Osteoarthritis is a common degenerative joint disease that affects millions of people worldwide. It is characterized by the breakdown of joint cartilage and the formation of new bone in the joint, leading to pain, stiffness, and loss of joint mobility. While there is no cure for osteoarthritis, a variety of treatments are available to help manage the pain, swelling, and other symptoms of the disease. These treatments include medication, physical therapy, exercise, heat and cold therapy, assistive devices, and lifestyle changes.
This is the most basic treatment for patients with osteoarthritis. They are usually non-steroidal anti-inflammatory drugs, which may be available as tablets or capsules and have a slow onset of action (taking up to an hour) and a long duration of action (up to ten hours). These drugs work by inhibiting enzymes that create inflammatory mediators and cause pain.
For example, patients can use aspirin, naproxen, and ibuprofen to control their symptoms. They are sometimes used as oral medications and can also be prescribed in topical preparations applied to the skin over the affected joint.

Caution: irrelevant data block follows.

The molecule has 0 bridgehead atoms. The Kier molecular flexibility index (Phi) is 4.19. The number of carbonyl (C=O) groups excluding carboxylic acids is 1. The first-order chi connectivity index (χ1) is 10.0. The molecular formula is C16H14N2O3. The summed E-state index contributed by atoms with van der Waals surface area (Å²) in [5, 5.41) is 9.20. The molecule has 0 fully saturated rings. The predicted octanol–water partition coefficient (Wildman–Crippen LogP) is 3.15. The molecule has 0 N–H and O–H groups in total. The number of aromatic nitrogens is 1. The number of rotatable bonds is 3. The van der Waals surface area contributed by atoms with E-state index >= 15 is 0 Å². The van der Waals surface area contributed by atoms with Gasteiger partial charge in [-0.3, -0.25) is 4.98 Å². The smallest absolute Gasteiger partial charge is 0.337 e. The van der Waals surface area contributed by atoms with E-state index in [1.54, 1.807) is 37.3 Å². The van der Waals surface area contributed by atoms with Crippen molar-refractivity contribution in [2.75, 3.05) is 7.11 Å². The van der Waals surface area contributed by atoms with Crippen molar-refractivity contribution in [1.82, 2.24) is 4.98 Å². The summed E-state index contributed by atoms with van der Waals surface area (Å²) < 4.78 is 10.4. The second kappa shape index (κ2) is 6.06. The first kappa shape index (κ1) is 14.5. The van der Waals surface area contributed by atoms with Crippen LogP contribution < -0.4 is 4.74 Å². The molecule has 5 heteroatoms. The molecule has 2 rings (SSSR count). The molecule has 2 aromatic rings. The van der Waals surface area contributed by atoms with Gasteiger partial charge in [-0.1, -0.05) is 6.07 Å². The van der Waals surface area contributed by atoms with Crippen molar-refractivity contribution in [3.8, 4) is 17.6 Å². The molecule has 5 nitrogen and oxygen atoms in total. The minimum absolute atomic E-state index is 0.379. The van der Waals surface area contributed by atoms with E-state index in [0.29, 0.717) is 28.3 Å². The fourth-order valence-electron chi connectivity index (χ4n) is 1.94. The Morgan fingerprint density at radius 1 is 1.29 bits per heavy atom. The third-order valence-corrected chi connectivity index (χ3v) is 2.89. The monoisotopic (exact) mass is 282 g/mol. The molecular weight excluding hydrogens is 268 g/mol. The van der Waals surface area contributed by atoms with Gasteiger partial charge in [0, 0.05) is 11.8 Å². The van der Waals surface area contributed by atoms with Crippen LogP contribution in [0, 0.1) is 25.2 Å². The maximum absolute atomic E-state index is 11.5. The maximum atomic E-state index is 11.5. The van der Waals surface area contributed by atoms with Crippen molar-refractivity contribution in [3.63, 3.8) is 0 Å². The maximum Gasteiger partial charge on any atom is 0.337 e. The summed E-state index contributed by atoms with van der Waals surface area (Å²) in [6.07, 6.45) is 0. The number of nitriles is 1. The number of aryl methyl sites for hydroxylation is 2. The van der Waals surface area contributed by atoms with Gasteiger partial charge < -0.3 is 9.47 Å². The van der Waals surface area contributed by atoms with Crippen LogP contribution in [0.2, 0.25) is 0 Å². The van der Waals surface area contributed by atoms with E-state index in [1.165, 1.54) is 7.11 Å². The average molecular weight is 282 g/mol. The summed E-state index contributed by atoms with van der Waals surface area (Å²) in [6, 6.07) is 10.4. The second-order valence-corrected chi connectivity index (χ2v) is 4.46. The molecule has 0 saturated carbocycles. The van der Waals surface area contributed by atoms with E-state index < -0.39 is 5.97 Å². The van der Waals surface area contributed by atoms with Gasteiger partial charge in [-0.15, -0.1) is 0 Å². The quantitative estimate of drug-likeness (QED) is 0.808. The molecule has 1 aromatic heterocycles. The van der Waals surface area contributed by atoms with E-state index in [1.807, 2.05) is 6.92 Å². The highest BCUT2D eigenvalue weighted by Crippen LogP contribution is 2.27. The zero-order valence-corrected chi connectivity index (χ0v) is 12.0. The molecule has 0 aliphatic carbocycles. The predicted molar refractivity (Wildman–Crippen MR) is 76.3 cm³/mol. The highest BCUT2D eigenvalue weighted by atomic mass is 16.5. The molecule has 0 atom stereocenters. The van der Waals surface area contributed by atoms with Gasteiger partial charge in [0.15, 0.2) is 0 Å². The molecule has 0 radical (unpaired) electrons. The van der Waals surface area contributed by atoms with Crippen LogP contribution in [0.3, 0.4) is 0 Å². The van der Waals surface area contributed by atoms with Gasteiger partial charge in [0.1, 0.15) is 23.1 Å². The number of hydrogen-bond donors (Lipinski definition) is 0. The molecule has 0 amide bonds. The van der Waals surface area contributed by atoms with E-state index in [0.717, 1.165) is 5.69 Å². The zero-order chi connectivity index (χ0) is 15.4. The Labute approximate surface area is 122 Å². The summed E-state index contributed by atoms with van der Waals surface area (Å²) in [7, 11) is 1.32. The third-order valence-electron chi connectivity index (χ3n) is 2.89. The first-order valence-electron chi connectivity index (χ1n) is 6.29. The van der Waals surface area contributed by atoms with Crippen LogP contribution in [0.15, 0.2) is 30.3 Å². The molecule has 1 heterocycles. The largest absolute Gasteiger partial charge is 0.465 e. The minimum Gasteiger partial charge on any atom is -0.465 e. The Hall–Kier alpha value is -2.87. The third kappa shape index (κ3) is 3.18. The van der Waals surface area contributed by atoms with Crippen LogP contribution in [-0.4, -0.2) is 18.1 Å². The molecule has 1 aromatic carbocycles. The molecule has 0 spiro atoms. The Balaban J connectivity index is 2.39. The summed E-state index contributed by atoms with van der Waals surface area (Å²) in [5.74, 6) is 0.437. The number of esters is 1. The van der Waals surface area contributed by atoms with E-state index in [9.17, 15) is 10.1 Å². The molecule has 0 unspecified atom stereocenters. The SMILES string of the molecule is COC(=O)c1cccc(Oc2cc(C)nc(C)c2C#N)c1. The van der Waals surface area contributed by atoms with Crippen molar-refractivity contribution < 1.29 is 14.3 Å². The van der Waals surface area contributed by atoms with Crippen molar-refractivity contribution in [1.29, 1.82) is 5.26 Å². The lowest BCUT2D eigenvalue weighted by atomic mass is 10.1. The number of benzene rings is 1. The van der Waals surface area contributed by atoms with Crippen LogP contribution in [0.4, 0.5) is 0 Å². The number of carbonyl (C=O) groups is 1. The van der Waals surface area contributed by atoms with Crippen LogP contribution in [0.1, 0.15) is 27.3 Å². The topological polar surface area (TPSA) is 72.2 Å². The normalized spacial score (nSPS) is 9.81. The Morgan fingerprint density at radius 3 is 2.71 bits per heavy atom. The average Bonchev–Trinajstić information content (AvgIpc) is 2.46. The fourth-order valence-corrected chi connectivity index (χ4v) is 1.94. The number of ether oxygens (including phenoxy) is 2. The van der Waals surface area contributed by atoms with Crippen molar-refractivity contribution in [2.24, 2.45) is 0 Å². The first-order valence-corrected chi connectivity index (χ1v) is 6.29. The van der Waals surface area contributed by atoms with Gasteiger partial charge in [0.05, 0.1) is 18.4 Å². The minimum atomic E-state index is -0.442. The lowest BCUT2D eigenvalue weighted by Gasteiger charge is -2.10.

Steroids can be injected into joints to reduce inflammation. This is used mainly in cases where symptoms have been resistant to other treatments. They are also used when severe joint pain causes significant mobility problems. They are not recommended in cases where there is minimal or no pain or when there’s fear of damage to the cartilage tissue.
Steroid injections provide more extended relief of the symptoms, but they should be applied regularly to maintain the effects.
Duloxetine is a selective serotonin reuptake inhibitor (SSRI) that was approved for the treatment of depression in adults, but it is also used to treat neuropathic pain. If you have damage to the nerve structures along with the joint and the cartilage, you will probably have an additional source of neuropathic pain that we need to treat with this type of antidepressant.
Duloxetine modulates brain chemistry and relieves pain that is constructed by the brain through disparate connections with nerve terminals.